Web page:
Dealing with change is a significant challenge for most of us. We are creatures of habit, and our sense of security hinges to a large extent on consistency, stability and therefore predictability. Things are OK today, so I’m confident they’ll be the same OK tomorrow. This can explain some of the emotional and mental strain the current pandemic is having on us. We’re used to our lives following certain predictable patterns. The pandemic is anything but predictable.
Things are OK today, so I’m confident they’ll be the same OK tomorrow.The static mindset that things will continue ‘normally’ “same-old, same-old,” and the potentially devastating consequences of such an attitude, are strikingly illustrated in this week’s Parsha. Lot heard from his two guests the dire warning of Sodom’s destruction and immediately approached his sons-in-law and described the fearsome prediction in an attempt to persuade them to flee the city along with Lot and the rest of the family.
The Torah tells us what the reactions of the sons-in-law were – (Bereishis 19:14) …and it was as if a joke in the eyes of his sons-in-law. The Medrash (Bereishis Rabba (50:9) elaborates on their reaction. They said – there are various musical instruments around (as if to say there’s music playing). Rashi on the Medrash explains their words: The city is filled with merriment and tranquility, and you say it will be destroyed?
Our Rosh HaYeshiva, HaGaon HaRav Alter Chanoch Henach Leibowitz zt’l pointed out that the sons-in-law did not deny belief in Hashem nor were they questioning Hashem’s ability to destroy Sodom. What they could not fathom was such a dramatic turn of events. Everything was peaceful and joyful. Calm and merriment abounded. The city’s entertainment district was filled with concerts, theaters, cafes, crowds of revelers. This was about to change? Impossible. To advance the idea that this was about to become undone could only be a joke.
We learn from the Medrash that this attitude sealed their fate. It wasn’t their attachment to Sodom’s values or a particular love for the city. They were stuck in the present and were in total disbelief that what would come tomorrow could be very different from today. It wasn’t even an inflexible attitude or a rigid character. Their world view took in the present circumstances and could not contemplate a different future.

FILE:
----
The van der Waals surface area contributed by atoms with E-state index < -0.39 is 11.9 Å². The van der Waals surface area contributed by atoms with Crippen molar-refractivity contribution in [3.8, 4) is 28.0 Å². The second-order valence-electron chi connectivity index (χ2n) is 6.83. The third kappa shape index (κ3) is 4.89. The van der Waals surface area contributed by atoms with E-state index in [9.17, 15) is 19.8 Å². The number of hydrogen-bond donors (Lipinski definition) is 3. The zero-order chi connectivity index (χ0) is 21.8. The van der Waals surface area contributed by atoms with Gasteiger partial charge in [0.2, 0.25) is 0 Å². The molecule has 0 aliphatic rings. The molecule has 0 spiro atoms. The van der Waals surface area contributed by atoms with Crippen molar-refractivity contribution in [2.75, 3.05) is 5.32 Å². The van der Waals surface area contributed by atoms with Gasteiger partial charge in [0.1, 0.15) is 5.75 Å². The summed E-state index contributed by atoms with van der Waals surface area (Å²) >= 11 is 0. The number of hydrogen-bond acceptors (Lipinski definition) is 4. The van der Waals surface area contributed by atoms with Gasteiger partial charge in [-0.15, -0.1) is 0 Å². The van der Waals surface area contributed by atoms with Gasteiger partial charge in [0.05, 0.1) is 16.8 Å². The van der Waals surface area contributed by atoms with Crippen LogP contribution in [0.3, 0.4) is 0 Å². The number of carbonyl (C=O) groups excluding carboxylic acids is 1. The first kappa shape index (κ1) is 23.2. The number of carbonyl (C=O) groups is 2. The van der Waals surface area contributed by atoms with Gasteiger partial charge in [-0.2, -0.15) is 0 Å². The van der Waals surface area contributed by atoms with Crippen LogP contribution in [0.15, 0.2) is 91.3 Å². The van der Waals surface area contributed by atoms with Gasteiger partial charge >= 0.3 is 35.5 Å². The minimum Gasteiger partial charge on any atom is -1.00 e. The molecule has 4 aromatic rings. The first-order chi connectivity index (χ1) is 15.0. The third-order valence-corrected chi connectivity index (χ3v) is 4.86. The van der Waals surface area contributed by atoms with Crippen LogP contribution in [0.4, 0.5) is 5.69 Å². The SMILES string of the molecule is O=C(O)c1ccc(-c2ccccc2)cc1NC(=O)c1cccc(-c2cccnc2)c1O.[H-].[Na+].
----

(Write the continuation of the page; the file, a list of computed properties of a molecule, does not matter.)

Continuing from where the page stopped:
We can manage with whatever challenges there are at the moment.So many of us suffer from a similar worldview, or at least we did until recently. Living in the present, caught up in the way people do things now, one can get entrenched, even unconsciously, in contemporary lifestyles and mores and be unable to imagine circumstances ever being different. Our way of interpreting events and people as being the only reality can cause us to mimic the styles and attitudes of the current generation, without applying the proper perspective and analysis to their real value. This is not the Torah approach, and it is not the attitude we want to inculcate within our children. One silver lining of the times we are living through, is that current events are showing us so vividly that life can be unpredictable. Things can and do change abruptly and therefore we need to remember that contemporary life and current values cannot be the ultimate goal of the human experience. Only the eternal values of Torah and connection to Hashem are unchanging.
This is especially relevant to helping children cope with adversity, since they live totally in the moment. They don’t imagine things being different than they are right now. If someone does something a bit unkind to them, their reaction will be “he hates me” or “she’s always so mean.” What’s happening now is, in the child’s mind, the permanent state of affairs.
Our ultimate focus needs to be that Hashem is in charge, He conducts the affairs of mankind for our ultimate good…We have it within us to harness the difficulties we have been experiencing for more than half a year now and use them as a positive force. We can help our children internalize the lesson that the circumstances we find ourselves in right now are not going to be the same forever. Therefore, they need not overwhelm us. We can and we will, with Hashem’s help, manage with whatever challenges there are at the moment.
Our ultimate focus needs to be that Hashem is in charge, He conducts the affairs of mankind for our ultimate good and the best approach to life is to cling to Him and feel and sense His presence in whatever vicissitudes or triumphs we experience. Hashem loves us and is watching out for us. By internalizing that perspective, our families and especially the children will be healthier, happier and ultimately more successful.
Best wishes for enjoying the eternal gift of Shabbos,
Rabbi Kalman Baumann